Is time an illusion, then? Or is it truly a ‘thing’, with directionality, that flows? Or is it merely a function of human consciousness and the way our brains are structured, as an evolutionary adaptation to aid our survival?
Perhaps we’re best, still, just to endorse American theoretical physicist John Wheeler’s 1990 assessment:
[t]o uncover the deep and hidden connection between time and existence…is a task for the future.
Assuming there is such a thing as the future.
The experience of time
We all experience the asymmetry (the ‘arrow’) of time. We remember the past, not the future. We visibly age, in line with the Second Law of Thermodynamics: entropy increases.
We also experience time’s elasticity. The length of a minute, as they say, depends on which side of the toilet door you’re on. Time can seem to disappear if you’re engrossed in creative activity, but can stretch forever as you wait for a bus.
There is some evidence that an animal’s size and metabolic rate affects the way it perceives time. This makes sense: a fly must respond very quickly to the danger of being swatted, but elephants face much slower-moving threats. Flies see the world, by our standards, in slo-mo. The larger you are, and the slower your metabolic rate, the faster time appears to pass. My elderly father claims that sometimes breakfast seems to come around every 5 minutes. Conversely, you probably remember those interminable afternoons as a child waiting for the school bell to signal 3 o’clock.
Our take on time
Whether it’s ‘real’ or not, if we live long enough most of us come to see time as fleeting. The 2 year-old is suddenly 22, then 42. How did that happen?, we ask.
Like most things in life it’s our response that is the one thing we can control (assuming we have free will… but that’s for another day). As I’ve noted elsewhere, Don Cupitt speaks of “The winged joy, the non-clinging, non-acquisitive and transient happiness of those who can truly say yes to time.” 6.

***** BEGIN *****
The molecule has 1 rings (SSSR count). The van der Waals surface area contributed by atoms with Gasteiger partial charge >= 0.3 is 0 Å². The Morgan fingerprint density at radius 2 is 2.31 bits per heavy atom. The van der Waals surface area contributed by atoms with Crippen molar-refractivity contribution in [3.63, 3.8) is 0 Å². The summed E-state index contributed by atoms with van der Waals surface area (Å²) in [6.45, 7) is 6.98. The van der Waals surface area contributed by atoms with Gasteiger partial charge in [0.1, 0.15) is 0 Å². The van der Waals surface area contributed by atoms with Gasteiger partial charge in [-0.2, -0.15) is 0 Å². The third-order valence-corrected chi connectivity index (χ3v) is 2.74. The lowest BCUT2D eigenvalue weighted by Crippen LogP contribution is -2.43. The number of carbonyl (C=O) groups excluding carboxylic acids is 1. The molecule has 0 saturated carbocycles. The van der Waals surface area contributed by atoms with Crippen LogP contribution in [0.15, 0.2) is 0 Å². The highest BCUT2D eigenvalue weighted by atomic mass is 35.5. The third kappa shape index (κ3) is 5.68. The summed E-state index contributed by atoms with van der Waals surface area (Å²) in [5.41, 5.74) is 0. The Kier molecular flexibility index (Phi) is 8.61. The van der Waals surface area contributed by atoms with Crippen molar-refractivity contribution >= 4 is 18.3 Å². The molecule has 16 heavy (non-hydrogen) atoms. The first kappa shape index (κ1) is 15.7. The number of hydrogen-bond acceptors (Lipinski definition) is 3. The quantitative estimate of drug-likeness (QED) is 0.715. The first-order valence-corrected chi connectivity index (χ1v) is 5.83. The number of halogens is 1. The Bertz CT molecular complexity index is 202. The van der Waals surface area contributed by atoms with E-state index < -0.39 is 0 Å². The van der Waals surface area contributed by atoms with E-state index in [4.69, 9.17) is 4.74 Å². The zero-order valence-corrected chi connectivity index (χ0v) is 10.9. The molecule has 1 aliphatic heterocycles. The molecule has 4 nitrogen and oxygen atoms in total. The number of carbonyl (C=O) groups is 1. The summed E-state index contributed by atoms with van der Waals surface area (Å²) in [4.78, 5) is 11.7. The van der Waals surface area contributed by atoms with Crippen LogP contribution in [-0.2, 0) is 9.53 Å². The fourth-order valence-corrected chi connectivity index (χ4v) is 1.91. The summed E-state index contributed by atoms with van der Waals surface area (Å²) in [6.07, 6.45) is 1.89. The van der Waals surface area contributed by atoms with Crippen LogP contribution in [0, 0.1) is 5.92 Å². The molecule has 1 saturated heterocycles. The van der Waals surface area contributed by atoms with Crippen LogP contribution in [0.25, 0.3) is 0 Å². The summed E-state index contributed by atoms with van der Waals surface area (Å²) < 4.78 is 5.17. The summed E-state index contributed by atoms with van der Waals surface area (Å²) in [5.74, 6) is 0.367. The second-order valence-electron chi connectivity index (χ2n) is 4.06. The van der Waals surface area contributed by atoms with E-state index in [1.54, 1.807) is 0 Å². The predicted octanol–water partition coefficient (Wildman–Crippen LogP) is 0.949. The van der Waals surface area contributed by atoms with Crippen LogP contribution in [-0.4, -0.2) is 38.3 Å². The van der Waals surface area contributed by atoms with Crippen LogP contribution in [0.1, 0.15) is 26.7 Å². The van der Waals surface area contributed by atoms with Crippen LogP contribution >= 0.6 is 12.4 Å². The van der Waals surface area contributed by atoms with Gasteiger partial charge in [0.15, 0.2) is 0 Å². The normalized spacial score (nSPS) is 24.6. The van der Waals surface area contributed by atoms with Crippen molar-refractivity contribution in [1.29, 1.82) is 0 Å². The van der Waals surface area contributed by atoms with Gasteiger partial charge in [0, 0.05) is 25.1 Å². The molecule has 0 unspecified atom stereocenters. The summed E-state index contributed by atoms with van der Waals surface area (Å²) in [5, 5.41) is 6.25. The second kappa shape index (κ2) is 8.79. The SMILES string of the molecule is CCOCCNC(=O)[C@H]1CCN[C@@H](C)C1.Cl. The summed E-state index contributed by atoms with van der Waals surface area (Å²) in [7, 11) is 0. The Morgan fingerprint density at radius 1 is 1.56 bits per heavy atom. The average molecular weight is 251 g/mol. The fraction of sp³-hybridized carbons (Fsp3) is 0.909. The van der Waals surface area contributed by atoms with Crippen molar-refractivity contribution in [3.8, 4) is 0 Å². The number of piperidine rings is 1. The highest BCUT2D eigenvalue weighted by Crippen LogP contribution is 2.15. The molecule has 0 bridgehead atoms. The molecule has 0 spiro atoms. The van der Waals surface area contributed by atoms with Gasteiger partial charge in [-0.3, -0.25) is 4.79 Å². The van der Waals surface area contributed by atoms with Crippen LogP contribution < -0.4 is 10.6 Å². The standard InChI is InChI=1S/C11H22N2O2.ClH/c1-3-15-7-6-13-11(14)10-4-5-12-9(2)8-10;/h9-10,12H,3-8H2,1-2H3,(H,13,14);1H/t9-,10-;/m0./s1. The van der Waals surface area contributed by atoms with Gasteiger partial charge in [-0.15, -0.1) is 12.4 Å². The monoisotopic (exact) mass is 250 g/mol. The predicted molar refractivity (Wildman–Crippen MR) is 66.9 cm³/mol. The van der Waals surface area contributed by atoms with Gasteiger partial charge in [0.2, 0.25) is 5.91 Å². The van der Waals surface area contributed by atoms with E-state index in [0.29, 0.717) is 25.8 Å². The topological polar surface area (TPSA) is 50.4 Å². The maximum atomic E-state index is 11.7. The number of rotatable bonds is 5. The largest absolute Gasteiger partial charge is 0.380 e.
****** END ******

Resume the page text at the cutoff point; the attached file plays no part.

Ecclesiastes 3:1-8 shows this kind of acceptance: there’s a time for everything – weeping, laughing, planting, sowing, keeping, losing.
Within reason, living in the present – even if it doesn’t strictly exist! – has something to recommend it I think. 7. Whether Eckhart Tolle’s The Power of Now makes you want to chew off your own arm (as one reviewer suggested) or strikes you as the most profound thing you’ve ever read, its main message of choosing to focus on the beauty and love around you – while you’re here – sounds like a worthwhile habit to cultivate.
- The Time Being, p. 38
- It’s reported that ninety-five percent of psychological studies – a primary source for our perceptions of time – involve participants from just 12 percent of the world’s cultures.
- Night Letters, p.10.
- There is of course a good deal of variation in attitudes to time within, as well as between, Western and other cultures.
- If you could travel at the speed of light, time would stop. But your Body Mass Index would have reached infinity by then…
- The Time Being, p. 177
- I say ‘within reason’ advisedly: Robert Dessaix again:
The asylum my mother was locked away in at the end of her life was chock-a-block full of people who were living in the moment… Her neighbour Ronnie from up the corridor, for instance, banged out ‘I’m just a girl who cain’t say no’ on the piano all day every day for eight hours at a stretch because he was living in the moment. (What Days Are For: A Memoir, p.103.)
Don Cupitt The Time Being (SCM, 1992)
Robert Dessaix Night Letters: A Journey Through Switzerland and Italy (Macmillan, 1996)
Robert Dessaix What Days Are For: A Memoir (Vintage, 2014)
Philip Larkin ‘Days’ (1953)
Disclaimer: views represented in SOFiA articles are entirely the view of the respective authors and in no way represent an official SOFiA position. They are intended to stimulate thought, rather than present a final word on any topic.